Your Brain Fog May Be an Anxiety Symptom — Here's How to Deal with It
  1. Find the source.
  2. Prioritize sleep.
  3. Make time to relax.
  4. Meditate.
  5. Feed yourself.
  6. Move your body.
  7. Take a break.
  8. Make a plan.
Mar 27, 2020

Is anxiety a chemical imbalance in the brain? ›

But researchers don't know exactly what causes anxiety disorders. They suspect a combination of factors plays a role: Chemical imbalance: Severe or long-lasting stress can change the chemical balance that controls your mood. Experiencing a lot of stress over a long period can lead to an anxiety disorder.

What triggers anxiety? ›

A big event or a buildup of smaller stressful life situations may trigger excessive anxiety — for example, a death in the family, work stress or ongoing worry about finances. Personality. People with certain personality types are more prone to anxiety disorders than others are.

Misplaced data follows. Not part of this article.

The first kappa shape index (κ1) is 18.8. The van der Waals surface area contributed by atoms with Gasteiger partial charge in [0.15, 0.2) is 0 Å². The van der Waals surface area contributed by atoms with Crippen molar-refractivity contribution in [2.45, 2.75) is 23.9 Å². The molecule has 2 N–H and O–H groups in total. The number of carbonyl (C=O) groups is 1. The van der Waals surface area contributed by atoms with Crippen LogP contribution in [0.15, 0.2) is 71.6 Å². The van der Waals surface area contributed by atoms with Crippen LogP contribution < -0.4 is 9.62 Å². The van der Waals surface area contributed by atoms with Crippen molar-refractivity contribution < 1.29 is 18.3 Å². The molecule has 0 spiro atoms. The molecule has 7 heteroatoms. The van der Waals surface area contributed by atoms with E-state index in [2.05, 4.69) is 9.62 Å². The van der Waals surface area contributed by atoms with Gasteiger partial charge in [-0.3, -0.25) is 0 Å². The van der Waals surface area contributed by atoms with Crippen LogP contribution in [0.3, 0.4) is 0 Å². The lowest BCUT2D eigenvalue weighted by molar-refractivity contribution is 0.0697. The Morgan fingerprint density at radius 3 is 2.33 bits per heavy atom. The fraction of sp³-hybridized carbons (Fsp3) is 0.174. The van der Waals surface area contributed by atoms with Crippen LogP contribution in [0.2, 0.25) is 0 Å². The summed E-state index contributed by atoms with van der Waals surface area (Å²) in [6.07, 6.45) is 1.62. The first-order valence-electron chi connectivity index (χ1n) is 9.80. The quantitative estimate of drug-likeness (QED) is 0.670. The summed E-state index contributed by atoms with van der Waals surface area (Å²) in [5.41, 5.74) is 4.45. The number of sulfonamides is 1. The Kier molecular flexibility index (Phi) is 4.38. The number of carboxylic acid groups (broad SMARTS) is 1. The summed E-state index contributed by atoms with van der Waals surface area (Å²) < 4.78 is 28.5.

What vitamin is associated with anxiety? ›

Vitamin B9 (folic acid) and B12 (cobalamin)

Folic acid has many uses in the body, and B9 deficiency has been linked to higher levels of anxiety and depression. When taken in conjunction with B12, these B super-vitamins help metabolize serotonin, which is important for mood regulation.

How do you fix a chemical imbalance from anxiety? ›

Therapy may involve different treatments such as cognitive behavioral therapy (CBT), dialectical behavior therapy (DBT), or family-focused therapy. Medications used to treat chemical imbalances include antidepressants, antipsychotics, and mood stabilizers.

Is GABA high or low in anxiety? ›

GABA is the primary neurotransmitter responsible for providing calming effects. Research has found that people who experience anxiety disorders and major depression often have lower levels of the chemical.

How do you find the root of anxiety? ›